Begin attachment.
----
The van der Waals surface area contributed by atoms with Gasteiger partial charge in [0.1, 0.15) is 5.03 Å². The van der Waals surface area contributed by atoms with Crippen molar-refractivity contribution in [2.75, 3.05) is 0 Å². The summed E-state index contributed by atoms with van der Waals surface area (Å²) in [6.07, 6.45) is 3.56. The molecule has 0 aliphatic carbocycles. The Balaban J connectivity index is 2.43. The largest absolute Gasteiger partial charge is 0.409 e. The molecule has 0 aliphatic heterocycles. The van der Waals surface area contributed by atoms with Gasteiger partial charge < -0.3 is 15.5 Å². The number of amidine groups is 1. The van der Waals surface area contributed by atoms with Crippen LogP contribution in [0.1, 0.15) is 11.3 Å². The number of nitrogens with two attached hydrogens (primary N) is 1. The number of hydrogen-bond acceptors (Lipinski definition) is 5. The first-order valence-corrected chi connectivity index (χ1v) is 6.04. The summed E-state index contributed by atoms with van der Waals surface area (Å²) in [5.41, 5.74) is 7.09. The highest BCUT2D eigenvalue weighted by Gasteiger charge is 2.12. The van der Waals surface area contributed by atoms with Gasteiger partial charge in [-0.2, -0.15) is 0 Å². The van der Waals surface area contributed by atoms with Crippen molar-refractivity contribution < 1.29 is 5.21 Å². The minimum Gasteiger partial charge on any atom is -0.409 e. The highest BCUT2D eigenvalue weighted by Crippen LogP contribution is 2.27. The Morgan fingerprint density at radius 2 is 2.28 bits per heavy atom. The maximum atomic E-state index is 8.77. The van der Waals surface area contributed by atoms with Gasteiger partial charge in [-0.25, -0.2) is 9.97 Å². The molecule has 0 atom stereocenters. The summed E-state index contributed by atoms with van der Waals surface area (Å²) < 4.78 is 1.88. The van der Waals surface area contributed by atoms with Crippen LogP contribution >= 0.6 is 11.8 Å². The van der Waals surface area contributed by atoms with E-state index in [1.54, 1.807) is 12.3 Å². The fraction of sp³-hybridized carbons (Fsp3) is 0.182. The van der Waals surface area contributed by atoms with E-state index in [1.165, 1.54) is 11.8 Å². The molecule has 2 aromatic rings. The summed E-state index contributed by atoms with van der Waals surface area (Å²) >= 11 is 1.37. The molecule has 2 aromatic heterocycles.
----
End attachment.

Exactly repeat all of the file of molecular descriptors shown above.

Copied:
The van der Waals surface area contributed by atoms with Gasteiger partial charge in [0.1, 0.15) is 5.03 Å². The van der Waals surface area contributed by atoms with Crippen molar-refractivity contribution in [2.75, 3.05) is 0 Å². The summed E-state index contributed by atoms with van der Waals surface area (Å²) in [6.07, 6.45) is 3.56. The molecule has 0 aliphatic carbocycles. The Balaban J connectivity index is 2.43. The largest absolute Gasteiger partial charge is 0.409 e. The molecule has 0 aliphatic heterocycles. The van der Waals surface area contributed by atoms with Gasteiger partial charge < -0.3 is 15.5 Å². The number of amidine groups is 1. The van der Waals surface area contributed by atoms with Crippen LogP contribution in [0.1, 0.15) is 11.3 Å². The number of nitrogens with two attached hydrogens (primary N) is 1. The number of hydrogen-bond acceptors (Lipinski definition) is 5. The first-order valence-corrected chi connectivity index (χ1v) is 6.04. The summed E-state index contributed by atoms with van der Waals surface area (Å²) in [5.41, 5.74) is 7.09. The highest BCUT2D eigenvalue weighted by Gasteiger charge is 2.12. The van der Waals surface area contributed by atoms with Gasteiger partial charge in [-0.2, -0.15) is 0 Å². The van der Waals surface area contributed by atoms with Crippen molar-refractivity contribution < 1.29 is 5.21 Å². The minimum Gasteiger partial charge on any atom is -0.409 e. The highest BCUT2D eigenvalue weighted by Crippen LogP contribution is 2.27. The Morgan fingerprint density at radius 2 is 2.28 bits per heavy atom. The maximum atomic E-state index is 8.77. The van der Waals surface area contributed by atoms with Gasteiger partial charge in [-0.25, -0.2) is 9.97 Å². The molecule has 0 atom stereocenters. The summed E-state index contributed by atoms with van der Waals surface area (Å²) < 4.78 is 1.88. The van der Waals surface area contributed by atoms with Crippen LogP contribution >= 0.6 is 11.8 Å². The van der Waals surface area contributed by atoms with E-state index in [1.54, 1.807) is 12.3 Å². The fraction of sp³-hybridized carbons (Fsp3) is 0.182. The van der Waals surface area contributed by atoms with E-state index in [1.165, 1.54) is 11.8 Å². The molecule has 2 aromatic rings. The summed E-state index contributed by atoms with van der Waals surface area (Å²) >= 11 is 1.37. The molecule has 2 aromatic heterocycles.